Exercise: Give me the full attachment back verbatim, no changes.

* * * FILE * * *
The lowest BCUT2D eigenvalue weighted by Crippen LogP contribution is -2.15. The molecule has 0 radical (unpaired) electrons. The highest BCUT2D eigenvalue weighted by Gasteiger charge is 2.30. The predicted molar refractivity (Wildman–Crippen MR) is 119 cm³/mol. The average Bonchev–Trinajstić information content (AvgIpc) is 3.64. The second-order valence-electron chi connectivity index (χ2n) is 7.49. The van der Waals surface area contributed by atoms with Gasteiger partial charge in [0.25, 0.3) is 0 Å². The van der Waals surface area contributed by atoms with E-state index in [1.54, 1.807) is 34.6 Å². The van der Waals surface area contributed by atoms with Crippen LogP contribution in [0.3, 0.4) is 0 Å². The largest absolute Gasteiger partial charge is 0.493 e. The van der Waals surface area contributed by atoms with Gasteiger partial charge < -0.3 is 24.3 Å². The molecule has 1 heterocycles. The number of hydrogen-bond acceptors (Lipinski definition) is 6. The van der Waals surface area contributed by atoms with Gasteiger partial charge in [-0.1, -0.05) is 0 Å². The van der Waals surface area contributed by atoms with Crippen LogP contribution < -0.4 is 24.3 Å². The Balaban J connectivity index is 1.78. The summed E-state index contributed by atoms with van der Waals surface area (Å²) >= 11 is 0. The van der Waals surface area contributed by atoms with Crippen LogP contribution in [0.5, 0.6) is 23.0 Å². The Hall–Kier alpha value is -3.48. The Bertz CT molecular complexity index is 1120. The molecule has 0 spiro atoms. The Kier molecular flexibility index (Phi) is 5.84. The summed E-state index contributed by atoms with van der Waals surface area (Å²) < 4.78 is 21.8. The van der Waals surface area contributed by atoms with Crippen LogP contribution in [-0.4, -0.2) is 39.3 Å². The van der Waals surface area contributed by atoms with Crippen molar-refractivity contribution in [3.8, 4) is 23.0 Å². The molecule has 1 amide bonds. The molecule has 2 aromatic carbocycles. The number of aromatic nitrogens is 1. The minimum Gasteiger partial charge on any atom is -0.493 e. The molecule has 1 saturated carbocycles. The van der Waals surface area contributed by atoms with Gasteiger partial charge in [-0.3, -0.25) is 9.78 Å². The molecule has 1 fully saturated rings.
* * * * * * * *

The lowest BCUT2D eigenvalue weighted by Crippen LogP contribution is -2.15. The molecule has 0 radical (unpaired) electrons. The highest BCUT2D eigenvalue weighted by Gasteiger charge is 2.30. The predicted molar refractivity (Wildman–Crippen MR) is 119 cm³/mol. The average Bonchev–Trinajstić information content (AvgIpc) is 3.64. The second-order valence-electron chi connectivity index (χ2n) is 7.49. The van der Waals surface area contributed by atoms with Gasteiger partial charge in [0.25, 0.3) is 0 Å². The van der Waals surface area contributed by atoms with E-state index in [1.54, 1.807) is 34.6 Å². The van der Waals surface area contributed by atoms with Crippen LogP contribution in [0.3, 0.4) is 0 Å². The largest absolute Gasteiger partial charge is 0.493 e. The van der Waals surface area contributed by atoms with Gasteiger partial charge < -0.3 is 24.3 Å². The molecule has 1 heterocycles. The number of hydrogen-bond acceptors (Lipinski definition) is 6. The van der Waals surface area contributed by atoms with Gasteiger partial charge in [-0.1, -0.05) is 0 Å². The van der Waals surface area contributed by atoms with Crippen LogP contribution < -0.4 is 24.3 Å². The Balaban J connectivity index is 1.78. The summed E-state index contributed by atoms with van der Waals surface area (Å²) >= 11 is 0. The van der Waals surface area contributed by atoms with Crippen LogP contribution in [0.5, 0.6) is 23.0 Å². The Hall–Kier alpha value is -3.48. The Bertz CT molecular complexity index is 1120. The molecule has 0 spiro atoms. The Kier molecular flexibility index (Phi) is 5.84. The summed E-state index contributed by atoms with van der Waals surface area (Å²) < 4.78 is 21.8. The van der Waals surface area contributed by atoms with Crippen LogP contribution in [-0.4, -0.2) is 39.3 Å². The van der Waals surface area contributed by atoms with Crippen molar-refractivity contribution in [3.8, 4) is 23.0 Å². The molecule has 1 amide bonds. The molecule has 2 aromatic carbocycles. The number of aromatic nitrogens is 1. The minimum Gasteiger partial charge on any atom is -0.493 e. The molecule has 1 saturated carbocycles. The van der Waals surface area contributed by atoms with Gasteiger partial charge in [-0.3, -0.25) is 9.78 Å². The molecule has 1 fully saturated rings.